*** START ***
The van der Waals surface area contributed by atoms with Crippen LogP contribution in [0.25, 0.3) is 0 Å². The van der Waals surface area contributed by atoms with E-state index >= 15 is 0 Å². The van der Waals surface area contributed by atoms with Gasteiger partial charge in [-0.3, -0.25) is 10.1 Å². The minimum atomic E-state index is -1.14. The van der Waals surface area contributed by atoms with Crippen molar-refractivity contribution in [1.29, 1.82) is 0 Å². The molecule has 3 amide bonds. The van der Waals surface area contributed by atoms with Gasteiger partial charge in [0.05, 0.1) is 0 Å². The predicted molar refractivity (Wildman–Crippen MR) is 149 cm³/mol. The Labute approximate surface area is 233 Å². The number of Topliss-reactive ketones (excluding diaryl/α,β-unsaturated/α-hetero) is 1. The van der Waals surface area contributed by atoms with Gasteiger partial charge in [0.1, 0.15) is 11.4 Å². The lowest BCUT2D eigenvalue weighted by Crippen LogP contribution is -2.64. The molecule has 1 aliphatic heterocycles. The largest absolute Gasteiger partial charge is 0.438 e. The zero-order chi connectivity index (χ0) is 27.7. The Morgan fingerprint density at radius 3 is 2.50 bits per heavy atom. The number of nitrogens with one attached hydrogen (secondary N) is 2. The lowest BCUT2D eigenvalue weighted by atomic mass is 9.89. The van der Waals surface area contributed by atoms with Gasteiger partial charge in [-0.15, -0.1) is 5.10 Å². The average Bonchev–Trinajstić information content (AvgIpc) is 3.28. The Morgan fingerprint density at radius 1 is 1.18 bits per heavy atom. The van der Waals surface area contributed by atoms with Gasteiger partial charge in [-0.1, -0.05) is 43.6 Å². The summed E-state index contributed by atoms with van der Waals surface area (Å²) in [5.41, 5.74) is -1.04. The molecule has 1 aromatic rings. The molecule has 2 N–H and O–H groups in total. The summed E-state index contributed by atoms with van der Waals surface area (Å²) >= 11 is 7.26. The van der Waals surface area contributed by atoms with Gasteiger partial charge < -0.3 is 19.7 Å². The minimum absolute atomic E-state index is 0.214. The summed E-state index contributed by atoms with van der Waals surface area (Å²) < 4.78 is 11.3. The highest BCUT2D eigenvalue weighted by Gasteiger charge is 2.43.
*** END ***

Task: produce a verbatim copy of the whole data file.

The van der Waals surface area contributed by atoms with Crippen LogP contribution in [0.25, 0.3) is 0 Å². The van der Waals surface area contributed by atoms with E-state index >= 15 is 0 Å². The van der Waals surface area contributed by atoms with Gasteiger partial charge in [-0.3, -0.25) is 10.1 Å². The minimum atomic E-state index is -1.14. The van der Waals surface area contributed by atoms with Crippen molar-refractivity contribution in [1.29, 1.82) is 0 Å². The molecule has 3 amide bonds. The van der Waals surface area contributed by atoms with Gasteiger partial charge in [0.05, 0.1) is 0 Å². The predicted molar refractivity (Wildman–Crippen MR) is 149 cm³/mol. The Labute approximate surface area is 233 Å². The number of Topliss-reactive ketones (excluding diaryl/α,β-unsaturated/α-hetero) is 1. The van der Waals surface area contributed by atoms with Gasteiger partial charge in [0.1, 0.15) is 11.4 Å². The lowest BCUT2D eigenvalue weighted by Crippen LogP contribution is -2.64. The molecule has 1 aliphatic heterocycles. The largest absolute Gasteiger partial charge is 0.438 e. The zero-order chi connectivity index (χ0) is 27.7. The Morgan fingerprint density at radius 3 is 2.50 bits per heavy atom. The number of nitrogens with one attached hydrogen (secondary N) is 2. The lowest BCUT2D eigenvalue weighted by atomic mass is 9.89. The van der Waals surface area contributed by atoms with Gasteiger partial charge in [-0.15, -0.1) is 5.10 Å². The average Bonchev–Trinajstić information content (AvgIpc) is 3.28. The Morgan fingerprint density at radius 1 is 1.18 bits per heavy atom. The van der Waals surface area contributed by atoms with Gasteiger partial charge in [-0.1, -0.05) is 43.6 Å². The summed E-state index contributed by atoms with van der Waals surface area (Å²) in [5.41, 5.74) is -1.04. The molecule has 1 aromatic rings. The molecule has 2 N–H and O–H groups in total. The summed E-state index contributed by atoms with van der Waals surface area (Å²) >= 11 is 7.26. The van der Waals surface area contributed by atoms with Gasteiger partial charge < -0.3 is 19.7 Å². The minimum absolute atomic E-state index is 0.214. The summed E-state index contributed by atoms with van der Waals surface area (Å²) < 4.78 is 11.3. The highest BCUT2D eigenvalue weighted by Gasteiger charge is 2.43.